Prior to starting at Artsy, I followed a few online tutorials on iOS development. But a simple application demonstrating how to build a todo list didn’t illustrate the nuances of a production codebase. Tutorials are an important learning tool for beginners, but can’t possibly prepare you for everything you would encounter within an application like Artsy’s.
I was lucky to have a mentor at Artsy to help me get started, and I wrote this post to pass along the lessons I learned. This is meant to be a guide for iOS beginners to get to know an open source production codebase. I’ll cover the Xcode project organization and where to find things.
Artsy names its GitHub repositories after physics terms. iOS apps all start with the letter ‘e’, and this one is called eigen. As Artsy’s consumer-facing iOS app, users refer to it simply as “Artsy”.
Eigen is divided into two projects: one that contains all eigen-specific code, and one that contains reusable libraries. We organize these two components using something called an Xcode workspace.
The first time I opened eigen, the project wouldn’t compile because it didn’t have access to the components in the other project, the one with the libraries. To make sure that all the components you need are accessible in one place, Xcode organizes these projects under one workspace.
The Artsy project contains all the eigen-specific code. It’s where you’ll find all the classes, models, views, controllers, and resources like images and sounds. It’s what makes eigen eigen.
The Pods project is where the open source libraries used by eigen are kept. Artsy uses something called CocoaPods to organize these libraries, but that’s beyond the scope of this post. For more information about CocoaPods, check out their site.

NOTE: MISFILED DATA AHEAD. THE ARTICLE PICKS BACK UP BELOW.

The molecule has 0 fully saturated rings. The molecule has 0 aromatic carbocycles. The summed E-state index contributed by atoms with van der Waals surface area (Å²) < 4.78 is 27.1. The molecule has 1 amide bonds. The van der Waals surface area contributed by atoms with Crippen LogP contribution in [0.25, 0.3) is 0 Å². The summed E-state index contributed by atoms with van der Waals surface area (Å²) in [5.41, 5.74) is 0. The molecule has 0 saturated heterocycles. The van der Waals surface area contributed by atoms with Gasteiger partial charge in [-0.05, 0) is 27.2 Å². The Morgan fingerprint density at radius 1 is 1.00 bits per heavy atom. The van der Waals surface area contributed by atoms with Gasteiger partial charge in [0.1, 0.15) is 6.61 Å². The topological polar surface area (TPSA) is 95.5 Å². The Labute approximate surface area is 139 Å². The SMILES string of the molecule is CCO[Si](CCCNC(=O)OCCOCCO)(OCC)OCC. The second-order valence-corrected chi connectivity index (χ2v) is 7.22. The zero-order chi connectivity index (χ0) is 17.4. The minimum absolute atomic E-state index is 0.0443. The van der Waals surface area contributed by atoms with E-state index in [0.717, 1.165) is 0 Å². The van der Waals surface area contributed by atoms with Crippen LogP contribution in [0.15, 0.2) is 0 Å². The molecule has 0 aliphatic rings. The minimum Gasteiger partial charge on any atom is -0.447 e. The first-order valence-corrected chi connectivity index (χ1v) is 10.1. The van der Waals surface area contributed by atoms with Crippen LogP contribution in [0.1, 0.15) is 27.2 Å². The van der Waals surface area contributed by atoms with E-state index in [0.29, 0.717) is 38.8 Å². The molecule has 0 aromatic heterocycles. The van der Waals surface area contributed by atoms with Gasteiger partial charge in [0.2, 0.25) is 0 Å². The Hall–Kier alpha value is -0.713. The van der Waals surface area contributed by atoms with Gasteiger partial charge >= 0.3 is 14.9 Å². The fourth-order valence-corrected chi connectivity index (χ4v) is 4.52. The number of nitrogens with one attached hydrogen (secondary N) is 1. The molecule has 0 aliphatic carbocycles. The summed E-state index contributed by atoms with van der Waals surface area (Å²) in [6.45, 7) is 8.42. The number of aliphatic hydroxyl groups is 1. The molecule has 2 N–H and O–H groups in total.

Xcode organizes the different files of the Artsy project into folders. Let’s take a look at each one.
The Documentation folder contains instructions for iOS developers, such as how to started with eigen, how to deploy the application, and its changelog.
Note that documentation isn’t always part of the actual Xcode project. Sometimes it lives in the Finder folder, but Xcode doesn’t know about it.
The next folder is the Artsy folder. This is aptly named since it contains only the code and resources specific to the Artsy iOS app. This is where you would find anything that the user would interact with: the user interface, images, and the inner workings of our app. Most work of our work is done here.
Our automated tests live in the Artsy Tests folder. Since we have multiple developers working on this app, automated tests ensure that when someone changes something, the app continues to function as expected.
I find tests reassuring. As a beginner, tests provide peace of mind by letting me know if the changes I make have repercussions elsewhere.
Those are the important folders, but there are a few others you may be curious about.
Artsy has experimented with an Apple Watch extension, but it’s nothing we’ve shipped yet. The Artsy WatchKit folders don’t contribute to the rest of the application, and can be ignored. For now.
You’ll notice the Frameworks, Products, and Pods folders. All three of them are generated by either Xcode or CocoaPods. They support the app, but a developer doesn’t often work with them or their contents.
This is a nice introduction to the structure of eigen, but this is only how we do things. Just like how tutorials helping you get started aren’t necessarily applicable in the workplace, this guide isn’t a applicable to every project.
I hope this makes eigen less intimidating. I had a mentor to walk me through things, and I hope this guide helps you explore the codebase, too. If you have any questions about how we do things, get in touch!